By Christine Commerce, Florida Catholic Correspondent – October 15, 2017
ORLANDO | A woman shot in the shoulder and leg, another threatened with a knife, and a mother whose life ended too soon. They all have one thing in common –they were all victims of domestic violence.
October is Domestic Violence Awareness Month, and Blessed Trinity in Orlando educated parishioners and other community members during “Behind Closed Doors,” a program to help stop domestic violence.
Speakers from the State Attorney’s Office, Tampa Police Department and Harbor House spoke about how they work together to resolve this issue. According to the State Attorney’s Office, one out of every four women is a victim of domestic violence, and it’s the leading cause of injury to women more than car accidents, muggings and rapes combined.
Erin McCaulley, victim services director for the State Attorney’s Office, said it’s important not to blame the victim, who is often isolated with limited access to funds and children to care for.
“It’s important to say it’s not your fault,” McCaulley said. “You can help them by validating their feelings. You don’t know their background or how they got there. It took me a while to understand it’s not as simple as pack your bags and go.”
Harbor House, an emergency women’s domestic violence shelter helps address some of the challenges involved with leaving an abusive partner. Michelle Sperzel, CEO of Harbor House, said anyone can be a victim of domestic violence because it affects all socioeconomic and cultural backgrounds, and victims are sometimes threatened with deportation or losing their children. However, they can qualify for the U-visa, which allows them to find employment and get legal residence. Harbor House also offers a safe haven for victims, a daycare for children, among other programs.
“Please keep your eyes open and your ears in tune. If you hear someone say something that doesn’t sound right, ask them what they mean,” Sperzel said. “If we can change one life one day at a time, then we have done a huge service to our community.”
Michelle Latham, Domestic Violence Unit Chief with the State Attorney’s Office, said she wants victims to understand that their goal is not to ruin their life, relationship, or have their children taken away. When offenders get arrested, it doesn’t mean they are going to jail. Some are put on probation and go through a Batterer’s Prevention Program to learn effectively react to everyday stress.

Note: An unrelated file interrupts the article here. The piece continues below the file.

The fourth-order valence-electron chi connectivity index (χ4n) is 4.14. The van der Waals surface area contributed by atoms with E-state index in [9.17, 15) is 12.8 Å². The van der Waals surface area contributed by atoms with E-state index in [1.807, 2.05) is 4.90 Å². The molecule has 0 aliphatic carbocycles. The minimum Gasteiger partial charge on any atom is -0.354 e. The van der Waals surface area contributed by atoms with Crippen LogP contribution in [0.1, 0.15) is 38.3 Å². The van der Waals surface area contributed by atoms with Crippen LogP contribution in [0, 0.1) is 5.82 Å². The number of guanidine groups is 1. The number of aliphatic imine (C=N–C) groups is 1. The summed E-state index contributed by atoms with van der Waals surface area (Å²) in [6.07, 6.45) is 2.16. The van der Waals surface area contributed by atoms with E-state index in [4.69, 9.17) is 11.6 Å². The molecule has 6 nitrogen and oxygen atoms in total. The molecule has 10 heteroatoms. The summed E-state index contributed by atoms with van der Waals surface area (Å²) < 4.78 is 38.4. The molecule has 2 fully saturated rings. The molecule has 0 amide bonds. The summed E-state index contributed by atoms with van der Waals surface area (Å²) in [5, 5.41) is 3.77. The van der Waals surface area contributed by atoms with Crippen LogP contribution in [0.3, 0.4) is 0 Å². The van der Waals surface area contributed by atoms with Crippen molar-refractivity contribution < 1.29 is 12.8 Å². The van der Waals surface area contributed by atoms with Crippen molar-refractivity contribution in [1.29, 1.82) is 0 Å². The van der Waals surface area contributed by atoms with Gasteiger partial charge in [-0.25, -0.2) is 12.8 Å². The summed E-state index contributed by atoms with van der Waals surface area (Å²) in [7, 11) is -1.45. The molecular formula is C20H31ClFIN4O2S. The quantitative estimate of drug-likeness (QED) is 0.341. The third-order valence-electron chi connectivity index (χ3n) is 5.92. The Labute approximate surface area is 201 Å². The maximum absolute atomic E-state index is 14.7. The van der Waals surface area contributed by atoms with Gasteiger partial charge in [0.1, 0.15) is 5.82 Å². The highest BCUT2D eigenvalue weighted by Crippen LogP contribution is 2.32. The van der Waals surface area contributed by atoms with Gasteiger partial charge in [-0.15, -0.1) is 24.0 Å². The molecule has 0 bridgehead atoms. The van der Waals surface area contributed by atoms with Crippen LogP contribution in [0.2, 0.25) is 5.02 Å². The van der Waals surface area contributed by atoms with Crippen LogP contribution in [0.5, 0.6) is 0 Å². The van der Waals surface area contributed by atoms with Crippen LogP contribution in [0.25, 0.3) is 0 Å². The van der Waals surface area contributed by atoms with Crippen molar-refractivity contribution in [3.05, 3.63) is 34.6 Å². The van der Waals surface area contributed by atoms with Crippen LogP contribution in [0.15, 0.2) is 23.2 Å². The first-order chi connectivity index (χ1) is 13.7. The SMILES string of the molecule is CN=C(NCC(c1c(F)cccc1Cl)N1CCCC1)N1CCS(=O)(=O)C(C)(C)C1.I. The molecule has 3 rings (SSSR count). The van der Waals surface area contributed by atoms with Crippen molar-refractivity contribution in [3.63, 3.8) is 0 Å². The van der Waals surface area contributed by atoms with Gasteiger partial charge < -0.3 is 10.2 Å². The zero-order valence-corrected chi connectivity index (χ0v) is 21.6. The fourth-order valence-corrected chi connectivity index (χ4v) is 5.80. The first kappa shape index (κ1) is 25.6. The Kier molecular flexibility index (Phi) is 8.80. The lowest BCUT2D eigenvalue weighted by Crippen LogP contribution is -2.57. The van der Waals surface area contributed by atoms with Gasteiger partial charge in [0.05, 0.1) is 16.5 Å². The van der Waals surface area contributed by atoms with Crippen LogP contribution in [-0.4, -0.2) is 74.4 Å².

“It really helps them,” she said. “In 20 years, I have seen maybe three, maybe five offenders who have gone through the Batterer’s Prevention Program and have re-offended.”
Kathy Bonner, who serves on the Council of Catholic Women and is a parishioner at St. Mary Magdalen, attended the event and said she grew up with domestic violence as a child and now is trying to educate people on this issue as well.
“Just because you don’t hear about it in the homily or bulletin, doesn’t mean it doesn’t happen,” Bonner said. “Just because we don’t understand it, doesn’t mean it doesn’t exist.”
Father Miguel Gonzalez, Rector at St. James Cathedral, said his eyes were truly opened to the incredible tragedy of domestic violence, and people don’t realize that the person next to them could be a victim. His parish is addressing domestic violence by placing informational posters on the back of bathroom stalls so victims can get help.
“As a church, what are we to do?” he asked. “We must train our parish staff and have resources for someone in need. The church continues to be a safe haven for victims. We try to break the cycle of violence and provide resources. Domestic violence does not discriminate. We need to keep our eyes open and our ears attentive and watch for those signs.”